232 <para>If using DHCP, DHCPv6, IPv6 Autoconfiguration, or if a network card
233 is not going to be configured, create the <filename>/etc/hosts</filename>
234 file by running the following command:</para>
235
236<screen><userinput>cat &gt; /etc/hosts &lt;&lt; "EOF"
237<literal># Begin /etc/hosts
238
239127.0.0.1 <replaceable>&lt;HOSTNAME.example.org&gt;</replaceable> <replaceable>&lt;HOSTNAME&gt;</replaceable> localhost <replaceable>[alias1] [alias2] ...</replaceable>
240::1 <replaceable>&lt;HOSTNAME.example.org&gt;</replaceable> <replaceable>&lt;HOSTNAME&gt;</replaceable> localhost <replaceable>[alias1] [alias2] ...</replaceable>
241
242# End /etc/hosts</literal>
243EOF</userinput></screen>
244
245 <para>The ::1 entry is the IPv6 counterpart of 127.0.0.1 and represents
246the IPv6 loopback interface.</para>
247
248 <para>If using a staic address, create the <filename>/etc/hosts</filename>
249 file by running this command instead:</para>
250
251<screen role="nodump"><userinput>cat &gt; /etc/hosts &lt;&lt; "EOF"
252<literal># Begin /etc/hosts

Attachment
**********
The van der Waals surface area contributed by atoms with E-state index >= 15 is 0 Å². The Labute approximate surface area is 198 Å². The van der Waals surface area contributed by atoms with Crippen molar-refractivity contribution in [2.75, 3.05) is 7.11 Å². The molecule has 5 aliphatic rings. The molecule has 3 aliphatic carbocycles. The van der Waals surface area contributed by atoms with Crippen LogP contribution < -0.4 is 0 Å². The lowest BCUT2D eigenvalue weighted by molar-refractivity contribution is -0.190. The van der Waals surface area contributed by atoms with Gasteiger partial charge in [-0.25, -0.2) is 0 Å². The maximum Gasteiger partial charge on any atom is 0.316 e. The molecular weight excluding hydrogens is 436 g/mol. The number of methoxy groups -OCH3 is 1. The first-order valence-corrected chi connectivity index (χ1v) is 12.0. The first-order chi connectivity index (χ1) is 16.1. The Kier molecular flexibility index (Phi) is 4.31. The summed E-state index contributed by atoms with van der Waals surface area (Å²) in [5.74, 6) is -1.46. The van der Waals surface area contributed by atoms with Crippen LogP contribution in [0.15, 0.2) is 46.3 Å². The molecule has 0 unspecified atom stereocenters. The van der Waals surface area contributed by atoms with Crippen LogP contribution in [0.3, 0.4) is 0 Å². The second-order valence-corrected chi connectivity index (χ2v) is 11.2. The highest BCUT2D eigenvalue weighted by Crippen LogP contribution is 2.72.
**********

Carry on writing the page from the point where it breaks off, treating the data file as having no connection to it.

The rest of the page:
253
254127.0.0.1 localhost
255::1 localhost
256<replaceable>&lt;192.168.0.2&gt;</replaceable> <replaceable>&lt;HOSTNAME.example.org&gt;</replaceable> <replaceable>&lt;HOSTNAME&gt;</replaceable> <replaceable>[alias1] [alias2] ...</replaceable>
257
258# End /etc/hosts</literal>
259EOF</userinput></screen>
260
261 <para>The <replaceable>&lt;192.168.0.2&gt;</replaceable>,
262 <replaceable>&lt;HOSTNAME.example.org&gt;</replaceable>, and
263 <replaceable>&lt;HOSTNAME&gt;</replaceable> values need to be
264 changed for specific uses or requirements (if assigned an IP address by a
265 network/system administrator and the machine will be connected to an
266 existing network). The optional alias name(s) can be omitted.</para>
267
268 </sect2>
269
270</sect1>